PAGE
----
Taxes, incentives, reforms: How to read this year’s Budget document
Finance Minister Nirmala Sitharaman will present the Union Budget for 2023-24 in Parliament on February 1.
The Budget is a statement of the government’s estimated receipts and expenditures for a fiscal year (April 1 to March 31).
It’s divided into Revenue and Capital Budget. The Revenue Budget includes the government’s revenue receipts and expenditures while the Capital Budget includes its capital receipts and payments.
Plan your finances in line with changes
People need to understand the Union Budget and then factor in the relevant changes into their financial and tax planning at the start of the financial year.
Salaried taxpayers, for instance, have to provide to their employers an investment declaration, and also whether they will opt for the old or the new tax regime at the beginning of the financial year.
Taxpayers are also required to estimate their liability and accordingly submit Form 15G/15H for non-deduction of TDS (tax deduction at source).
“As taxpayers are required to estimate their tax liabilities for the financial year taking into consideration the changes made in the Union Budget, it is vital for them to understand the changes proposed in it,” says Suresh Surana, founder, RSM India.
All Budget-related documents become available at the website indiabudget.gov.in after the finance minister’s speech. Here is a guide on how to read the Budget.
The finance minister’s speech can be divided into two parts: Part A and Part B.
“Part A summarises the state of the economy and also provides an estimate for the upcoming fiscal year.
“Part B contains the main points of both direct and indirect tax proposals for the next financial year,” says Naveen Wadhwa, deputy general manager, Taxmann.
Not much had changed in the last Union Budget for the salaried class and the common man.
“No new taxes were introduced though some revisions were made in the timeline for filing revised returns,” says Rohit Arora, a lawyer at Uttarakhand High Court.
Experts reckon the upcoming Budget may reduce the highest tax rate of 30 per cent to 25 per cent and increase the threshold limit for the highest tax rate from Rs 10 lakh to Rs 20 lakh.
Arora says, “The government may also increase the limits for various deductions.”
They look forward to new social security and retirement schemes being introduced. They also desire higher exemption on interest income.
“Senior citizens expect a hike in the basic exemption limit, which currently stands at Rs 3 lakh for those aged 60 and above, and Rs 5 lakh for those above 80,” says Nikhil Varma, managing partner, MVAC.
Last year’s Budget had reduced the tax compliance burden on citizens who are 75 and older. This year the provision could be extended to people aged 65.
“Part B of the Union Budget explains the tax slabs and the distinction in income-tax payments between senior citizens and other individuals,” says Anushkaa Arora, principal and founder, ABA Law Office.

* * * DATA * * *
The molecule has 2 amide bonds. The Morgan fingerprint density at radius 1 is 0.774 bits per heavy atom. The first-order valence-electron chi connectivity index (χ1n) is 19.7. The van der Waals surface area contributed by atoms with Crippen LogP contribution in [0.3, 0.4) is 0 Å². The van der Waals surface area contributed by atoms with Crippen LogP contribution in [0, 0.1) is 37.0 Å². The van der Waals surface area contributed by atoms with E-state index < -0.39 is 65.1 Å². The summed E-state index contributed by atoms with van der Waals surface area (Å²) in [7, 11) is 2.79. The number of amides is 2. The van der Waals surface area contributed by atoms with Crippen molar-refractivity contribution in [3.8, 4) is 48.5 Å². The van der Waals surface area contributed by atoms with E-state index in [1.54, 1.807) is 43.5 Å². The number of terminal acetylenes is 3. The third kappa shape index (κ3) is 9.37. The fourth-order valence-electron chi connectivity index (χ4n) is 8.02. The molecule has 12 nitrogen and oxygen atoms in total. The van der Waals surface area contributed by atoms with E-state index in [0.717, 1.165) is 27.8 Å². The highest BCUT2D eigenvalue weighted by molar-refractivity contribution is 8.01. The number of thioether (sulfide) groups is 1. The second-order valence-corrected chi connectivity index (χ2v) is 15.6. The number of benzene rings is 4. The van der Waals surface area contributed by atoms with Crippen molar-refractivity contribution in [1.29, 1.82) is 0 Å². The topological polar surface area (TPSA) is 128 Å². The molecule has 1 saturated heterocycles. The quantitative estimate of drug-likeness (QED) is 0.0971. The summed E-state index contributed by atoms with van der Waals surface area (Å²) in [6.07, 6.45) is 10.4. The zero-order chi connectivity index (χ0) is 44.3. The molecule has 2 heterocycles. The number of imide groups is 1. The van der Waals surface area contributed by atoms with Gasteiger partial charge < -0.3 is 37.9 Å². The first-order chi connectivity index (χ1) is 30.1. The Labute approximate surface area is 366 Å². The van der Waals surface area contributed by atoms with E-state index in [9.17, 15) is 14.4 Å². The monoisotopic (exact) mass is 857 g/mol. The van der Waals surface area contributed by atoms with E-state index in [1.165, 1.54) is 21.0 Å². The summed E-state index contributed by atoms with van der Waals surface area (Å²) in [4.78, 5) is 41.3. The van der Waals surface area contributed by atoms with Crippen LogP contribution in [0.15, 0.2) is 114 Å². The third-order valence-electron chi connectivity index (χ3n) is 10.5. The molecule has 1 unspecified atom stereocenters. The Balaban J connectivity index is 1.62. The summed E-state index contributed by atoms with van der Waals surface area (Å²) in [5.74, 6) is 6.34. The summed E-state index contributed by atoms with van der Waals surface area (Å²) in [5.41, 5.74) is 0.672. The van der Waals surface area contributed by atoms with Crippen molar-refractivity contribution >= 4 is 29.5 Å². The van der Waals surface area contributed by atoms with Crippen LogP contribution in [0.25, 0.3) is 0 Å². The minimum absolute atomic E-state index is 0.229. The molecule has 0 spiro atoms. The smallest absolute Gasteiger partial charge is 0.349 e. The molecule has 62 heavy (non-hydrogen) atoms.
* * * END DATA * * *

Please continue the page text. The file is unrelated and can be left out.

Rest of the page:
Last year the Budget had introduced taxes on virtual digital assets such as cryptocurrencies and non-fungible tokens (NFTs).
“The 2022 Budget had also focused on the upcoming central bank digital currency,” says Arora.
The option to file updated income-tax returns was also introduced last year.
Experts believe this year changes could be announced in the holding-period criteria for classifying assets as long- and short-term.
Wadhwa says, “The tax rate for long-term capital gains on the sale of unlisted shares for residents could be changed.
“This rate is currently lower for non-residents.”
The deduction limit under Section 80C may be hiked.
“It has not been revised for several years and hence could be increased,” says M Barve, founder, MB Wealth Financial Solutions.
Changes relevant to investors are found in Part B of the Budget.
“An investor can refer to Part B to get information on proposed modifications or new provisions concerning capital gains, Securities Transaction Tax (STT) rates, stamp duty, and so on,” says Wadhwa.
Consumers and homemakers are most concerned about rising costs that hit their monthly budgets.
The government wants to provide a fillip to domestic production and discourage the import of finished goods.
Measures that promote self-sufficiency may be announced in this year’s Budget.
“While the Budget does not deal with goods and services tax (GST), the government does rationalise customs duty rates to bring them in line with its economic policy,” says Ankit Jain, partner, Ved Jain & Associates.
Arora expects changes to customs and excise duty rates that could affect the price of imported goods, and changes to sales tax rates that could affect the price of domestically-manufactured goods.
Changes in these rates can also be found in Part B of the Budget.
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